Plants serve an architectural function by defining the floors, walls and ceilings of our outdoor rooms. Plants can also serve an architectural function by highlighting or masking architectural features of a house or building.
Plants serve an engineering function by: influencing how we walk through the landscape; blocking objectionable views on or off the property; establishing buffers between divergent activities; and minimizing drainage or erosion issues.
You must decide how your plants will best function in your landscape. Here a some ideas.
Even a newbie gardener knows that for plants to thrive, they need good soil, sunlight, and water. But that’s not all there is to a recipe for success in the garden: You also need to make sure the plants you choose will actually be happy in your yard.
While this sounds simple enough, things turn complicated the second you head to the nursery and find yourself completely overwhelmed by the selection. Big, beautiful flowering shrubs, promising saplings, and even those showy annuals all start vying for your attention.
So how do you choose the best plants for your garden? Check out this article, and future related ones, to help you make an intelligent decision.
Factor to consider: Climate
Source: Wisconsin Horticulture – Division of Extension
Title photo credit: usagardencenter.com
The first in a series of articles about plant choice in your landscAPE.
Hibiscus flowers (Hibiscus spp.) are one of the easiest plants to grow to give your garden a burst of vibrant color. Their bright, five-colored petals surround a long floral tube, the large flowers standing out against the green oval-shaped leaves. Available in a variety of sizes, some species can grow up to 10 feet tall and 8 feet wide when fully mature, according to The Spruce. Hibiscus flowers are widely associated with the warm, tropical climates to which they are native, including Madagascar, Fiji, Mauritius, and Hawaii, where it represents the culture as the state flower (per Hidden Valley Hibiscus).
Growing hibiscus plants doesn’t require a lot of hard work, especially if you set them up to succeed before their blooming season in the summer to early fall. To plant your hibiscus, you’ll need a few supplies such as well-draining, slightly acidic soil, a trowel, mulch, and a designated, sunny area of your yard, according to Almanac. It’s easier to select young hibiscus plants from a local garden center or nursery, but if you decide to plant from seed, you’ll need to sow them 12 weeks before the region’s frost date. They can also be sown outside before the last frost date, but it makes the growing process longer.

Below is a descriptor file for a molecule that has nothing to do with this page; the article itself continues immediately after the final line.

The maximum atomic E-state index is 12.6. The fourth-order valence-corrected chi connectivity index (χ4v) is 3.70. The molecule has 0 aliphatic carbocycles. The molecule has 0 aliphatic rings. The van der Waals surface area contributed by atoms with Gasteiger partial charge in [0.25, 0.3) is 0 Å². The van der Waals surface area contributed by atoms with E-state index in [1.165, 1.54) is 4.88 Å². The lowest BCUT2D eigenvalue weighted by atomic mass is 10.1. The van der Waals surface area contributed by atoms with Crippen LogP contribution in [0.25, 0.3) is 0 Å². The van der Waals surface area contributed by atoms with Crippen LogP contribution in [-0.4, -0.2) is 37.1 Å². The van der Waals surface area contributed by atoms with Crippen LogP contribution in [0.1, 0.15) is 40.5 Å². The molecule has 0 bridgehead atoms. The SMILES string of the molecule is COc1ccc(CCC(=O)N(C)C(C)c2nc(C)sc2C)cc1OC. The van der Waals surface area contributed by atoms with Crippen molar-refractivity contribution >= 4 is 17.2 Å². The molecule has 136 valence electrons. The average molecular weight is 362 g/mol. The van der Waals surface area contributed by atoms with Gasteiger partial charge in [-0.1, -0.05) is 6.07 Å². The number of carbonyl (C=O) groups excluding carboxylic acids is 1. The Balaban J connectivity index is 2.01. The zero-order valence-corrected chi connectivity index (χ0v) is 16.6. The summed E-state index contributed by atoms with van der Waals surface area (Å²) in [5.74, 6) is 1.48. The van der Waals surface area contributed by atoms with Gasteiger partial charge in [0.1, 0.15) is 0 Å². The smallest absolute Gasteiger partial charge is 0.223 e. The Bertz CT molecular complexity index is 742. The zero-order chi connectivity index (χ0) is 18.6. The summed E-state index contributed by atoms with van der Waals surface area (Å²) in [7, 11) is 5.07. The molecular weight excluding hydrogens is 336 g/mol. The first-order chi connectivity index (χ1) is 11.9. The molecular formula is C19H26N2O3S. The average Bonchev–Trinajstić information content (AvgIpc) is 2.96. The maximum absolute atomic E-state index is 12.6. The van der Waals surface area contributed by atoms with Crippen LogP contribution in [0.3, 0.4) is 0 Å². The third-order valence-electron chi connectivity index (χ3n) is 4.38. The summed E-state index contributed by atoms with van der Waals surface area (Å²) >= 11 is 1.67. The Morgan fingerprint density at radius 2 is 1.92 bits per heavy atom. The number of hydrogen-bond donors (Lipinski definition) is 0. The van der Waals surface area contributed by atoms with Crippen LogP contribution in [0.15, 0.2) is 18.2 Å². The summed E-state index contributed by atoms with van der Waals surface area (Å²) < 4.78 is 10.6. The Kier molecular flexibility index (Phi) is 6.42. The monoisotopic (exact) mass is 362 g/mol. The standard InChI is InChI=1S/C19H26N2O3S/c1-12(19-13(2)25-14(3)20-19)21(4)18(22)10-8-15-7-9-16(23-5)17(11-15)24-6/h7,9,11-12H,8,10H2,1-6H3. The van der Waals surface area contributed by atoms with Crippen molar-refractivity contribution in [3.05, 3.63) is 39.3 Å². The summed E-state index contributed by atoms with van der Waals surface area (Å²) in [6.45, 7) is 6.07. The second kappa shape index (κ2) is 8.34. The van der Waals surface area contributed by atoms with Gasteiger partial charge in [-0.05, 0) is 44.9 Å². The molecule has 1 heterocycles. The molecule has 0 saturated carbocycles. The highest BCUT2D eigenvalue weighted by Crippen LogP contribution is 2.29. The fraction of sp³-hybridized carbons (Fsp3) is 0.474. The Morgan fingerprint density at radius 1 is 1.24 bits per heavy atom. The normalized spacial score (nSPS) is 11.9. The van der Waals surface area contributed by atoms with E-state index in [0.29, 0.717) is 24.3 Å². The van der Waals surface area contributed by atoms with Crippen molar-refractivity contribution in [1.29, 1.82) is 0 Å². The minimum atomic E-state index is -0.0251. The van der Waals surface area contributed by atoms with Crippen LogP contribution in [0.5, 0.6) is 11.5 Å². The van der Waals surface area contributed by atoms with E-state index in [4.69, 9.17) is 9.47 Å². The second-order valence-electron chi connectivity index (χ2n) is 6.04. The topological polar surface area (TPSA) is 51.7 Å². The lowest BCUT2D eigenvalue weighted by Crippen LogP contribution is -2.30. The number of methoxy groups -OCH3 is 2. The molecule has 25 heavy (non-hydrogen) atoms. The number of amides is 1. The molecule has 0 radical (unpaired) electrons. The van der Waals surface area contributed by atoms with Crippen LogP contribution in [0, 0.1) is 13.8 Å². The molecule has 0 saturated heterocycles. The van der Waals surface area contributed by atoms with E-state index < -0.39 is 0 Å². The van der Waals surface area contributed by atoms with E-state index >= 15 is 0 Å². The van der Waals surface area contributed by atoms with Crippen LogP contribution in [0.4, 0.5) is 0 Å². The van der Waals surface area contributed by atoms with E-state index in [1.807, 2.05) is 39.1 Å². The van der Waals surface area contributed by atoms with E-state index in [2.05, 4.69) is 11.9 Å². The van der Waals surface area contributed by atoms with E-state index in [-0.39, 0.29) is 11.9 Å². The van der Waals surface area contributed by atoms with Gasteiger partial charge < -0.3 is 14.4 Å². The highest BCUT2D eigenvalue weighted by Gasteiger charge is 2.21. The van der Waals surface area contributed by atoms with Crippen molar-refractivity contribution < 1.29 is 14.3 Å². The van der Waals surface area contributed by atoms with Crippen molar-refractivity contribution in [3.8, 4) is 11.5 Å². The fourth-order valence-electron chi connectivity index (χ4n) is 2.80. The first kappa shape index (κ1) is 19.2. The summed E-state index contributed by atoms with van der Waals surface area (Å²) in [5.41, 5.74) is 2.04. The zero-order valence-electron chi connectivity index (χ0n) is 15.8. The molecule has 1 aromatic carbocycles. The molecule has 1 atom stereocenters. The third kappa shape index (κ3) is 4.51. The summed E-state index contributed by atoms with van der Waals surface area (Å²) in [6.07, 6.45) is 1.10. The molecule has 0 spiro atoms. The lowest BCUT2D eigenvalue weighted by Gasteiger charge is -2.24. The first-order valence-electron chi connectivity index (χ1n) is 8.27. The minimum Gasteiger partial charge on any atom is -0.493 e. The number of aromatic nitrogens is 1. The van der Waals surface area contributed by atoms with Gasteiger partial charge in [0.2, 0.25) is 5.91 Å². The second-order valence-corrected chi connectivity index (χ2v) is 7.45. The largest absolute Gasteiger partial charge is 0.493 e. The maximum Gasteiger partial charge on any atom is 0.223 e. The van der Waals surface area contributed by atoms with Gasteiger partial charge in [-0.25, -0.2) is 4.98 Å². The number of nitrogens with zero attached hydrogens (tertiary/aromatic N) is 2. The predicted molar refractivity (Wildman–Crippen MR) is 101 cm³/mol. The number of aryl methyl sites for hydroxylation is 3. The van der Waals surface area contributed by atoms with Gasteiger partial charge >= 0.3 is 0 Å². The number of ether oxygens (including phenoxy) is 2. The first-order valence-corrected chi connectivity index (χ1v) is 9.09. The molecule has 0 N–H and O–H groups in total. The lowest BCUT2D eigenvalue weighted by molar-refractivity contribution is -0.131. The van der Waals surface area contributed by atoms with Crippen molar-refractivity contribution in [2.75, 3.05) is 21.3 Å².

Choose a spot in your garden that received full to partial sun, and is protected from strong winds. Use a trowel to dig a hole in the ground slightly larger than your young, potted hibiscus. If you’re planting multiple hibiscus plants, keep about 2 to 3 feet of space between them. Place the plant into its new home with the stem sticking out above the ground, and add well-draining soil to fill in any gaps. Pack the top of the soil with mulch to retain moisture and prevent root damage during cold weather. Water the plants regularly to keep their soil moist, especially at the beginning of their growing season. You can reduce watering in colder seasons.
How To Care For Hibiscus Flowers
Hibiscus flowers only bloom for a couple of days, but if they’re grown properly they’ll continuously produce new flowers as their old ones fall off according to The Spruce. In order to prevent their flowers from dropping prematurely, keep them in warmer temperatures and out of the cold. They enjoy temperatures from 65 to 80 degrees Fahrenheit. Regular pruning will also keep your plants healthy and long-lasting. They should be pruned during the winter once they’ve reached their mature stage after they have ceased blooming. Trimming off deadened leaves and damaged branches will keep the hibiscus plants alive longer.
Feeding the plants fertilizer will also help them reach their full bloom potential, per The Spruce. Fertilizers containing nutrients such as potassium and nitrogen are great to have along with formulas containing organic matter such as fish emulsion and seaweed extract. You’ll want to feed them with a half-strength solution before they first begin to bloom, and then switch over to fertilizing them every couple of weeks.
Hibiscus Flower Varieties
There are hundreds of different hibiscus species that are native to Asia and the Pacific Islands, according to The Tropical Hibiscus. Hibiscus flowers can grow as single flowers or large shrubs growing from 3 to 10 feet tall and 2 to 8 feet wide. Although there are different varieties, they fall under three separate categories: tropical, perennial, and hardy. Tropical hibiscus plants can’t tolerate cold temperatures at all, whereas perennial hibiscus’ hibernate over the winter to remerge the following spring. The most resilient, hardy hibiscus plants can last through the winter.
Though beautiful, the hibiscus plant can, unfortunately, cause some harm to your pets. The Humane Society of Charlotte reports that varieties such as “Rose of Sharon” (Hibiscus syriacus) are known to be harmful if ingested by your pets. Dogs may experience symptoms such as diarrhea, vomiting, and nausea if they consume the flower, and cats can be poisoned by both the stems and flowers of the plant. It is not known why some species of hibiscus are toxic to pets and others are not, but nevertheless, it is better to be safe rather than sorry and protect your pets from all hibiscus species.